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The Ward

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This review contains spoilers. Get over it.

MV5BMTY3NDE3NzQxNV5BMl5BanBnXkFtZTcwMjYxMzI1NQ@@__V1_SY317_CR0,0,214,317_I was getting ready for Cinema Wasteland. I had taken Friday off from work, I usually do so I can sleep late in the morning and grab a nap in the afternoon, because once Cinema Wasteland starts – sleep is just not an option.

Amy and the girls had left for the morning and I was flipping through Netflix and came across The Ward. This was the latest John Carpenter film. I remember hearing about it a year or so ago…and nothing good. Most reviewers ripped it apart, with a lot of observations like “Carpenter is just in this one for the paycheck” and “uninspired” and “Unoriginal” Carpenter fans in particular wer incensed, acting like this was the worst Carpenter film ever, and wondering if he had lost his touch.

The bad review on Horror Ect. had pushed this to the bottom of my to-watch list, but it was a sleepy afternoon and it seemed like a good time to catch up.

It’s actually a nice ghost story that keeps you on your toes. The gore isn’t over the top and there are some torture elements there for the Saw fans. The monster isn’t particuarly groundbreaking, but sufficiantly creepy. I figured out the twist at the end – almost, I got a slight detail wrong. It’s Sucker Punch for horror fans but I was wrong about who’s dream it was. The jump scare at the end got me too.

The films biggest flaw I think, is that it’s perfectly average. John Carpenter’s name makes us expect a great deal more – and I’m not sure why. Not every Carpenter film can be a masterpiece like The Thing, or Escape for New York, or even the underrated ones like Prince of Darkness or the Fog. The Ward is certianly better than Ghosts of Mars or Escape from L.A.

The%20Ward-cropped-proto-filmcritic_reviews___entry_defaultI do have two small gripes with the film. I am completely at a loss when  trying to understand why this is a period piece. Period movies are hard. They require a great deal more attention to detail – it has to LOOK right.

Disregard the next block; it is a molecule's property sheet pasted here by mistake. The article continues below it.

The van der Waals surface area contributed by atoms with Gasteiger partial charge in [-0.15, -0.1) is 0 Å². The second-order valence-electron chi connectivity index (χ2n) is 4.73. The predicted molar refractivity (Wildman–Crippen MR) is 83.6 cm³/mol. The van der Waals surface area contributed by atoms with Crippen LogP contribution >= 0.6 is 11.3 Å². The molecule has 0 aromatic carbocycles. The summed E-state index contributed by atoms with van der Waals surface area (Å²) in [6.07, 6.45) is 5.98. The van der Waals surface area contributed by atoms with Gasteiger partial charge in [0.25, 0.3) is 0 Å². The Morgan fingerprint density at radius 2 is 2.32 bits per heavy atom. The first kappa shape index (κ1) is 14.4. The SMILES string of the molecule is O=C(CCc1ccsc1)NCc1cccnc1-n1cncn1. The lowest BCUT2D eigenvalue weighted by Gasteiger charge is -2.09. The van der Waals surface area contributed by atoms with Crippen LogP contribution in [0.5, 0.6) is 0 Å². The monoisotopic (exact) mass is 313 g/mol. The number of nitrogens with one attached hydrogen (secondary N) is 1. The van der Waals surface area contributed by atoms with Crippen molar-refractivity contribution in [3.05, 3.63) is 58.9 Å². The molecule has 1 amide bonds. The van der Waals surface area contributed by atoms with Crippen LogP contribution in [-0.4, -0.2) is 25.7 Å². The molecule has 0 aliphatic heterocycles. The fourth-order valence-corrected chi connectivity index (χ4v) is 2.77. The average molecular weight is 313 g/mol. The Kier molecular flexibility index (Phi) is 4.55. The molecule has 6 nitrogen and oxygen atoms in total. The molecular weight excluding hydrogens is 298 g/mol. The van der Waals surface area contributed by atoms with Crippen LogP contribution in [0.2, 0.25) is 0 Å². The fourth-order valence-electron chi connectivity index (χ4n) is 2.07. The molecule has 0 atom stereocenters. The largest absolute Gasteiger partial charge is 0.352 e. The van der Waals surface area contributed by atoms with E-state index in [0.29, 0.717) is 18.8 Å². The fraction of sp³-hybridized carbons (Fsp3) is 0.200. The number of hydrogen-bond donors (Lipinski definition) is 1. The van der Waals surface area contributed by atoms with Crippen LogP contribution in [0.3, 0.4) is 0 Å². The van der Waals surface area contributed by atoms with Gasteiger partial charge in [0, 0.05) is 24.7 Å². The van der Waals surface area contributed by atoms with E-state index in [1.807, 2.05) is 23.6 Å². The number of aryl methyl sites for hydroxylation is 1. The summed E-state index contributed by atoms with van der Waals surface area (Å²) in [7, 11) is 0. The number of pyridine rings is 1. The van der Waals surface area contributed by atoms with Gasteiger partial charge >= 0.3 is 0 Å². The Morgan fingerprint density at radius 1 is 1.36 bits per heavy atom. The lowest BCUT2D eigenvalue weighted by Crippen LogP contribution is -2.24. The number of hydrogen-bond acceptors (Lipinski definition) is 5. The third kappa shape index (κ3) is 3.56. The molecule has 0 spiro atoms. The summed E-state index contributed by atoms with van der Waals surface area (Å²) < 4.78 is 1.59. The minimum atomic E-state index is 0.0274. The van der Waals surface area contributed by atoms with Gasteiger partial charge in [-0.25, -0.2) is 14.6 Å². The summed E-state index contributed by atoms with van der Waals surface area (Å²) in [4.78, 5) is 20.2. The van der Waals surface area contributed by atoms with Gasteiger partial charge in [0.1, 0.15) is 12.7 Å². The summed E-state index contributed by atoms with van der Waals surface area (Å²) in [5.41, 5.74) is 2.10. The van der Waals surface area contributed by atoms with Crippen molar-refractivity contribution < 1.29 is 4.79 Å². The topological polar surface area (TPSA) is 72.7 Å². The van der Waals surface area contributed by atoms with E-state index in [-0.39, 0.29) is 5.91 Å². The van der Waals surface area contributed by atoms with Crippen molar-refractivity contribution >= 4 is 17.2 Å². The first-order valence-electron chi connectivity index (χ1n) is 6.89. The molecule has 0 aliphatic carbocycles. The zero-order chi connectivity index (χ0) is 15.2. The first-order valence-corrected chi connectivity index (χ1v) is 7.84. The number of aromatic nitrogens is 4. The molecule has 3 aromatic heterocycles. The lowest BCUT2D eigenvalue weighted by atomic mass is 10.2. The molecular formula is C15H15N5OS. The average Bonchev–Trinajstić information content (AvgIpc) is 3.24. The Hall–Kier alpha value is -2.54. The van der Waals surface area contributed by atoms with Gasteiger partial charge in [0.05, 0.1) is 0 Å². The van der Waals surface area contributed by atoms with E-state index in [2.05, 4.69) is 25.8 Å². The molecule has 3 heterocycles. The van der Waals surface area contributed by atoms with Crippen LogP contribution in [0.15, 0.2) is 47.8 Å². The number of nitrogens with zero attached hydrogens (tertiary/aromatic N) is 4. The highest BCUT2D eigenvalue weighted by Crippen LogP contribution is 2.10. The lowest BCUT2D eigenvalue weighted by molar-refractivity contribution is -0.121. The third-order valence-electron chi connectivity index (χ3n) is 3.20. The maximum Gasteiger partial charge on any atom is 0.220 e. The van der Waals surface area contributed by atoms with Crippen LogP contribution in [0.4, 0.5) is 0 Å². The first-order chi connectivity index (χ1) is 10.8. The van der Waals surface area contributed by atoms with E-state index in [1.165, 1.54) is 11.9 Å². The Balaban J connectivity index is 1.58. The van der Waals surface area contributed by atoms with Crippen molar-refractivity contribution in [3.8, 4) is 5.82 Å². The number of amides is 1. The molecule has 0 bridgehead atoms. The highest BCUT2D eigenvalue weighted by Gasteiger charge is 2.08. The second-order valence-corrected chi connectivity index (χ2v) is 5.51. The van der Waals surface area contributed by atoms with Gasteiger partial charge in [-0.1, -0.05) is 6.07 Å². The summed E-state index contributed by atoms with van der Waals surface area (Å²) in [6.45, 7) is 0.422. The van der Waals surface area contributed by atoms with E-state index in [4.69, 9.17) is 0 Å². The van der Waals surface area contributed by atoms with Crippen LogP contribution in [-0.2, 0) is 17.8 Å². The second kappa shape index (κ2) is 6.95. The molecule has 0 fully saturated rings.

This movie is set in the 60’s and I’ve got to tell you, this chick does NOT look like she stepped out of 1966. That hair is too curly and silky (I remember my friend’s mother telling uys about how she used to take so much time to straighten out her naturly curly hair in the 60’s because no one wore it curly at the time). The makeup isn’t shaped correctly. The colors are wrong. John Carpenter lived through this era, I’d expect him to get it a little better…..or perhaps just set it in modern times. The clothes are slightly better, but really they’re mostly nodescrpit. They could have come from any era. Other than a few shots of the TV and soem referances to Electroshock tharapy being revolutionarly, I just don’t get why this had to be a period film.

ghost behind youMy other issue is the monster. Like I said, the ghost is adaquate. That mask really shouldn’t be shown in full light like that though. They try to clean it up with some CG and create a “Crawling ” effect on her skin, but it ends up looking a little to cheap. Cheap isn’t necessarily bad, Carpenter does well with cheap. But he would have done better back lighting this thing, or really giving some harsh contrasting shadows. There are tons of ridges on her face for the light to play on, wrinkles you colud get glistening effects from KY Jelly and really create a creepier atmosphere. I wonder if there just wasn’t time to set up the lighting correctly (still, a couple of strategically placed clamp lamps could have helped immensely)?

All in all, a very average movie. By the way, before I got around to writing this review I was pleased to see I wasn’t the only one who had recently watched this nad had this kind of reaction, BloodyWren over at horrific healing got his review up a couple weeks ahead of me! You can check it out here :

and don’t forget, there’s new Violent Blue up today!

One response

  1. I definitely can appreciate your criticisms here as they’re both valid, no doubt. The film would have benefited from darker visuals keeping the ghostly adversary more vague and ambiguous (The Shape, anyone?) and, yeah, the period doesn’t necessarily have much of a purpose either. Maybe it was chosen because the security and overall structure for mental institutions was less rigid than it is now? I don’t know. Nevertheless, still an enjoyable movie that’s definitely not as bad as some people made it out to be upon its release.

    April 22, 2013 at 1:07 PM

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